Vaidyanathan, R., Kalishwaralal, K., Gopalram, S., and Gurunathan, S. (2009). RETRACTED: Nanosilver—The burgeoning therapeutic molecule and its green synthesis. Biotechnology Advances, 27(6), 924–937.
The reason for the retraction of this article is plagiarism. The paper was retracted in 2010. The authors compiled this paper by using large parts of previously published papers. The retraction notice lists nine different papers from which the authors copied and used to construct the article. Out of the 19 recent citations 17 were positive and 2 neutral, and there is no mention of this article as plagiarized in any context. Note that 118 out of the 125 citations the paper received until March 2016 are post-retraction citations (see Fig. 15).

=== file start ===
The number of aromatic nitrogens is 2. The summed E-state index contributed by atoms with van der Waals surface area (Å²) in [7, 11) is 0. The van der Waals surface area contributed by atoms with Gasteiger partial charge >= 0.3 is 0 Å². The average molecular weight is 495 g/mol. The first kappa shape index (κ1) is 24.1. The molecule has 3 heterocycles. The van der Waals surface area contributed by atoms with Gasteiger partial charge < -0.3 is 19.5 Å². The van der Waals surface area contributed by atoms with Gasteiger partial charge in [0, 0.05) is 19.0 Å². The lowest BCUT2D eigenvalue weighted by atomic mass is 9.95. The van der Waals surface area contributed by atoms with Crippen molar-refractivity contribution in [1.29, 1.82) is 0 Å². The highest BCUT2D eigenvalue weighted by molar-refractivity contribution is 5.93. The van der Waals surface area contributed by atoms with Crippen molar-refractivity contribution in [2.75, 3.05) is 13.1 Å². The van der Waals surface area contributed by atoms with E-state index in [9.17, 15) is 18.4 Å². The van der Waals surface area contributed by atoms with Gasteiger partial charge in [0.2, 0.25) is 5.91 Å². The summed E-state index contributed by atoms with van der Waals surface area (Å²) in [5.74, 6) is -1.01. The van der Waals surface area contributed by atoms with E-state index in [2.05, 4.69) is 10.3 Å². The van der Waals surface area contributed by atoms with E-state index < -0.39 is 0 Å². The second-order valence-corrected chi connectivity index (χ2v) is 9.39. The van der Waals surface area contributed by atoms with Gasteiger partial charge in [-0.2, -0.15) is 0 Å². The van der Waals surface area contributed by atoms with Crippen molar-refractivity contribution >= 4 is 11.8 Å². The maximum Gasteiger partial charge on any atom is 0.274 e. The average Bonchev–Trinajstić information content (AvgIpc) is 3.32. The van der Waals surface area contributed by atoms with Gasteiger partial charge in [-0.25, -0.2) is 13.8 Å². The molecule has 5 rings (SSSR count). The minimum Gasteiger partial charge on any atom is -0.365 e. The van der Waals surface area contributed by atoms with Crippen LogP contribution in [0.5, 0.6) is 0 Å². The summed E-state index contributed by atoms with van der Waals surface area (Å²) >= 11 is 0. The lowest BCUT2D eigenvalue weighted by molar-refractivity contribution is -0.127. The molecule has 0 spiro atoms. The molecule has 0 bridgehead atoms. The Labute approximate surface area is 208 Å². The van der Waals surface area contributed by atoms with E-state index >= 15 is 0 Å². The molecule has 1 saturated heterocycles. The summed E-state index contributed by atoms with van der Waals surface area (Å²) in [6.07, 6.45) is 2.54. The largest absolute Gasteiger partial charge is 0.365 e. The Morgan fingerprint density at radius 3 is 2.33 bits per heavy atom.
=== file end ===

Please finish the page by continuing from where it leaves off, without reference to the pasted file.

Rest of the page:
Liu, X., Liu, H., Wang, S., Zhang, L., and Cheng, H. (2006). RETRACTED: Preparation and thermal properties of form stable paraffin phase change material encapsulation. Energy Conversion and Management, 47(15), 2515–2522.
This article presents another form of plagiarism where the authors reused their previously published paper to compile a new article. The plagiarized article published in the same year in a different journal with an identical title was also retracted. Neither of the articles have a recorded retraction date, however Elsevier informed us that the articles were retracted in 2009. The retraction was initiated by the editor who states that there are significant parts which already appeared elsewhere. The article continues to be cited even in 2016 (see Fig. 16). Out of the 11 recent citations, 10 were accessible and all 10 were positive. In this case too, the number of post-retraction citations is considerably larger than the number of pre-retraction citations.